25 January 2016
Having conversations about the best course of action in the event a person’s condition deteriorates is difficult for everyone involved, whether it is the patient themselves, their family or carer and the clinician.
After an initial study on Advance Care Planning (A. Richardson, S. Lund1), research into the current application of treatment escalation plans across the country, and early engagement with some of the acute trusts in the Wessex region, it was apparent there was a desire to improve this process.
A report recently published on the effectiveness of current processes, including the use of Do Not Attempt Cardio Pulmonary Resuscitation (DNACPR) orders2 suggested it was time to expand the use of the DNACPR form to incorporate detail on treatment decisions, linking DNACPR decisions to discussions about overall treatment plans.
The Treatment Escalation Plan (TEP) Project, the signature project for CLAHRC Theme 6 (Complexity and End of Life Care) started its journey in late spring of 2015; it focussed on acute hospital trusts, with a plan to develop a Wessex prototype and support roll out across the region, and extend to other settings in the longer term.
Working groups were initially set up with Salisbury, University Hospital Southampton and Hampshire Hospitals. Since then, the scope has widened to engage others in primary care, namely Macmillan GPs, a local GP surgery and a regional care home provider which has added further complexity, but also brought in a wide range of useful perspectives on this process.
As the project has developed, there has been a subtle shift in the objective and scope of the project, partly in response to the complexity we encountered on the ground in the Wessex region, and in particular once it became clear that a national initiative was underway to look at this issue for the whole of the UK.
The national working group, co-chaired by the Resuscitation Council (UK) and the Royal College of Nursing was entitled ‘Emergency Care and CPR Decision Making’; Professor Alison Richardson, who is leading on the service delivery aspects of the TEP project, was invited to join this working group in the summer of 2015.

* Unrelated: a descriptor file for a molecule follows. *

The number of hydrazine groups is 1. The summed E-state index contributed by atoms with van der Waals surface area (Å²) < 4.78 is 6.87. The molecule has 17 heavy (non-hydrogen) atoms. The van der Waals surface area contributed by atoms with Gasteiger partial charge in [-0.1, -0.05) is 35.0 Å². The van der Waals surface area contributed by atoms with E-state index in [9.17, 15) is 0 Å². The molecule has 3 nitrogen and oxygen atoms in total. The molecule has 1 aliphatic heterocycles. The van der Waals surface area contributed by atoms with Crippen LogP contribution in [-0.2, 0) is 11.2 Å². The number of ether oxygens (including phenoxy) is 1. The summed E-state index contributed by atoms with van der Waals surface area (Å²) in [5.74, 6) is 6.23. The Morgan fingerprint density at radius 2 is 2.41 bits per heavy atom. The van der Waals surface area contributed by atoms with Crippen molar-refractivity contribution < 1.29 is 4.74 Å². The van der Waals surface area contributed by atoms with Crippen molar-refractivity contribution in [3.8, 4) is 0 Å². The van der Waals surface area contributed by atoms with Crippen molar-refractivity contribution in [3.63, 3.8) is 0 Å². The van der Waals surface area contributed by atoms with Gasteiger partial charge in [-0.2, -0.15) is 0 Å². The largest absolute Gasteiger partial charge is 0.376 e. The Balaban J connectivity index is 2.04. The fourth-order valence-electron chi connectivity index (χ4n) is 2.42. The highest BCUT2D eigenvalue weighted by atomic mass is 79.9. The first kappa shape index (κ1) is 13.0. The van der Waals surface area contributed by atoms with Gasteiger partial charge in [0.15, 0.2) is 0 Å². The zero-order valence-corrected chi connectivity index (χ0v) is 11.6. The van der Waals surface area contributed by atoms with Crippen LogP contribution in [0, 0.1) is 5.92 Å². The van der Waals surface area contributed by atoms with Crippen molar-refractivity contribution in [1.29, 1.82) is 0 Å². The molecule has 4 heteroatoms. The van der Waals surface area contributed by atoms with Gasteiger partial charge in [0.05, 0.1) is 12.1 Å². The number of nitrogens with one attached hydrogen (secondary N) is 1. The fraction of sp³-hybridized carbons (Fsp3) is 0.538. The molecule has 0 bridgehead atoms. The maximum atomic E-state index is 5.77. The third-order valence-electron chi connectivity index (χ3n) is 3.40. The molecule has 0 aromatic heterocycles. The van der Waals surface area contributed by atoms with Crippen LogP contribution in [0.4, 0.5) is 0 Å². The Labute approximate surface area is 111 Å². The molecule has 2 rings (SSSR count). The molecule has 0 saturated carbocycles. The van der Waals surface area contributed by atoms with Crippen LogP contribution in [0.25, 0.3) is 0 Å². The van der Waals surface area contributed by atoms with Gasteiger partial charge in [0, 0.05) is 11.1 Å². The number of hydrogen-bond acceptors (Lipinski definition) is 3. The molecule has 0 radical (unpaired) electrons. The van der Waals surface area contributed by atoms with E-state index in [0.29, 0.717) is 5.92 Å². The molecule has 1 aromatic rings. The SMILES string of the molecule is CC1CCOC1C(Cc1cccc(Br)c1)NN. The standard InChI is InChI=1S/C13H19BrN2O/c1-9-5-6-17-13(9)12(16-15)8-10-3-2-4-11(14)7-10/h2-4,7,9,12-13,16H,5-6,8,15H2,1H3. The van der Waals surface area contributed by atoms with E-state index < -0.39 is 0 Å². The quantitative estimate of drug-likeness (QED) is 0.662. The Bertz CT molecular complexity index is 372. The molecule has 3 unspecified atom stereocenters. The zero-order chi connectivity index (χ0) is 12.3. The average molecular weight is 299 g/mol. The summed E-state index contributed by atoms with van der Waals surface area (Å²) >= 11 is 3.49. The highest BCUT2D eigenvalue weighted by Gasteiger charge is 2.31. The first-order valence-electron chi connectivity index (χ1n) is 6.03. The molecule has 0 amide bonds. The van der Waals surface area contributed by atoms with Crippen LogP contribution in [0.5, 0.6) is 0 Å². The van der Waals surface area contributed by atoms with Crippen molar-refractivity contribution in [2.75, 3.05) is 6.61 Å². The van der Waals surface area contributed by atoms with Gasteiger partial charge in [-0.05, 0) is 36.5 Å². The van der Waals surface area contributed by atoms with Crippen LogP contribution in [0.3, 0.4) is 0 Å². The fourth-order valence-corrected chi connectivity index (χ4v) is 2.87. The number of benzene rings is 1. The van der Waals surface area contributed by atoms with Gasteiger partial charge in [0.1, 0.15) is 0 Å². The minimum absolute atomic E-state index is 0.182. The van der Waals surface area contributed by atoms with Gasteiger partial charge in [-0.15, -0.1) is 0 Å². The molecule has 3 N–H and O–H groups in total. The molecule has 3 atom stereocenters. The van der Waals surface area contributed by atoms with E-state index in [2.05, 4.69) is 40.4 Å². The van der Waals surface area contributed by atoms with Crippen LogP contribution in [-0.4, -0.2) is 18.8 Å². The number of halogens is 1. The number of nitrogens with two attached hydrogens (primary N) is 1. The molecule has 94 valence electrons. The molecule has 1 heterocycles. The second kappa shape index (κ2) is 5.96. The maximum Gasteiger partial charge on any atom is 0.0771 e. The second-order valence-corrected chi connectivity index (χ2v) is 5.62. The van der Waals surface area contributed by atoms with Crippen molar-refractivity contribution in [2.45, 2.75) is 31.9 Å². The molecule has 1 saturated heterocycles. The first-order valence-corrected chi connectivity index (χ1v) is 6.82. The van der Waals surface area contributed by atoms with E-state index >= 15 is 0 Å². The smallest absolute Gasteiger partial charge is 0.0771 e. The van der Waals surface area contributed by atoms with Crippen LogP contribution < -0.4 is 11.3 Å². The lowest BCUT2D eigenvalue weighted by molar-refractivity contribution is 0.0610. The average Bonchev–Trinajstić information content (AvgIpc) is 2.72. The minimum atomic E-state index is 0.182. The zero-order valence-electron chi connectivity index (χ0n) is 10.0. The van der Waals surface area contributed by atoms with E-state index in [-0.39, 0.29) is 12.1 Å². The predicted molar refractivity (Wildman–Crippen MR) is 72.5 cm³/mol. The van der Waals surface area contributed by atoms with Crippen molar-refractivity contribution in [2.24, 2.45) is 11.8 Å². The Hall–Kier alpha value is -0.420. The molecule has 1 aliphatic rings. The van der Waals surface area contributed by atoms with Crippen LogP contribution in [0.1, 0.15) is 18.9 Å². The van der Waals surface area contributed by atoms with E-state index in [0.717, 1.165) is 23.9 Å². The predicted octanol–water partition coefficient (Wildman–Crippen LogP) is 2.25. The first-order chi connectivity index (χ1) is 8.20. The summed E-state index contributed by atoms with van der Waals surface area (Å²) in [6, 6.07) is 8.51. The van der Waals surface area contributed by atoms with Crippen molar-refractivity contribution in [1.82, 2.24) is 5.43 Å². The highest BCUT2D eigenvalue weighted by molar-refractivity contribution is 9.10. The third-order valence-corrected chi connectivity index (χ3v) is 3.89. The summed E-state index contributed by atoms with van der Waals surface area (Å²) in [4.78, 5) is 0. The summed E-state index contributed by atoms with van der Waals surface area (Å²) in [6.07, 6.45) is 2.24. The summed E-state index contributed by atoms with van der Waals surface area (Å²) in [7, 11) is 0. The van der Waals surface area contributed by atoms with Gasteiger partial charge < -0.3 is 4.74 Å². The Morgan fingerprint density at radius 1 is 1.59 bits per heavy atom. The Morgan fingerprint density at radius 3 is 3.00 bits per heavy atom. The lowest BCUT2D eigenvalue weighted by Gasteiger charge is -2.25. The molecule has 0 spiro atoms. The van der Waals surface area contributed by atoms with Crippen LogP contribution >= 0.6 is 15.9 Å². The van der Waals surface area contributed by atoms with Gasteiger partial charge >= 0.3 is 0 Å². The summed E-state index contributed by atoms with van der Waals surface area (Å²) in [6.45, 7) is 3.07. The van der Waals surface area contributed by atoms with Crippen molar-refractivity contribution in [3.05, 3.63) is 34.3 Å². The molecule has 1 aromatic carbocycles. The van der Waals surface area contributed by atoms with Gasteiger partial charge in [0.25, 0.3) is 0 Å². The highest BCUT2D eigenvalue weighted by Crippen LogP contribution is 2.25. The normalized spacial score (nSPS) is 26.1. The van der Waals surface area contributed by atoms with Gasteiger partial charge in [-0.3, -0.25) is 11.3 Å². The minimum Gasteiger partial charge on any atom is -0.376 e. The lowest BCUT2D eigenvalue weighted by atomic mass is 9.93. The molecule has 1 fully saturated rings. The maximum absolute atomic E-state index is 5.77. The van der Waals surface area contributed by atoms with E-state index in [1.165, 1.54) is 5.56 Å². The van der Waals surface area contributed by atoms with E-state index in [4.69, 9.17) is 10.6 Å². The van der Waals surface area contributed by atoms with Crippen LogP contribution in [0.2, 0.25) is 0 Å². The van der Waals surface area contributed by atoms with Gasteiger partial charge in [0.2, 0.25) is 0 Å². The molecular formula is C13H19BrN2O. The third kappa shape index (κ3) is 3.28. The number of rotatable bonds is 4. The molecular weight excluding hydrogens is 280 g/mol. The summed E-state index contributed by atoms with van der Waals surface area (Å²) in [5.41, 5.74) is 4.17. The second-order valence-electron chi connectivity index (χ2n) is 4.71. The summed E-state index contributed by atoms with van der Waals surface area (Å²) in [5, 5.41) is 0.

What has now emerged from the working group is a set of proposals set out in the Emergency Care and Treatment Plan consultation which invites detailed comment on a series of documents (the ECTP form, guidance and information for all parties) by 0900 on Monday 29th February 2016.
As part of the collaborative nature of the CLAHRC project, we have engaged over 100 health professionals in the Wessex region who have an interest in this area, and communicated regular updates on both our own project and the national initiative. Being part of the national working group means that we are directly contributing to the co-production of a national document, policy about its conditions of use, and evaluation of its implementation.
In summary, the main aim of the CLAHRC project as a result of these changes is to develop a set of tools and resources to support patients, carers and professionals as they experience and respond to clinical deterioration at home, in the community or in hospital.
We want to improve communication and decision making around anticipated action at times of acute clinical deterioration. These tools and resources will comprise:
A workable Emergency Care and Treatment Plan (ECTP), either local or nationally produced;
A clear account of barriers and facilitators to ECTP implementation;
A generic implementation plan.
Looking ahead over the next few months, we anticipate a significant level of activity in terms of engaging our existing working groups in responding to the national proposals and testing these out in practice. Early testing has just begun, which will then be evaluated and inform decisions around implementation by each organisation involved. We will provide support where practicable in terms of toolkits, signposting to education and training, project management tools and advice. The project has evolved in response to local and national engagement and collaboration, very much in the spirit of the CLAHRC.
Original summary of TEP Project March 2015
1.Lund, S., A. Richardson, and C. May, Barriers to advance care planning at end of life: an explanatory systematic review of implementation studies. Plos One, 2014.
2. http://www.nets.nihr.ac.uk/projects/hsdr/12500155 and papers published from this
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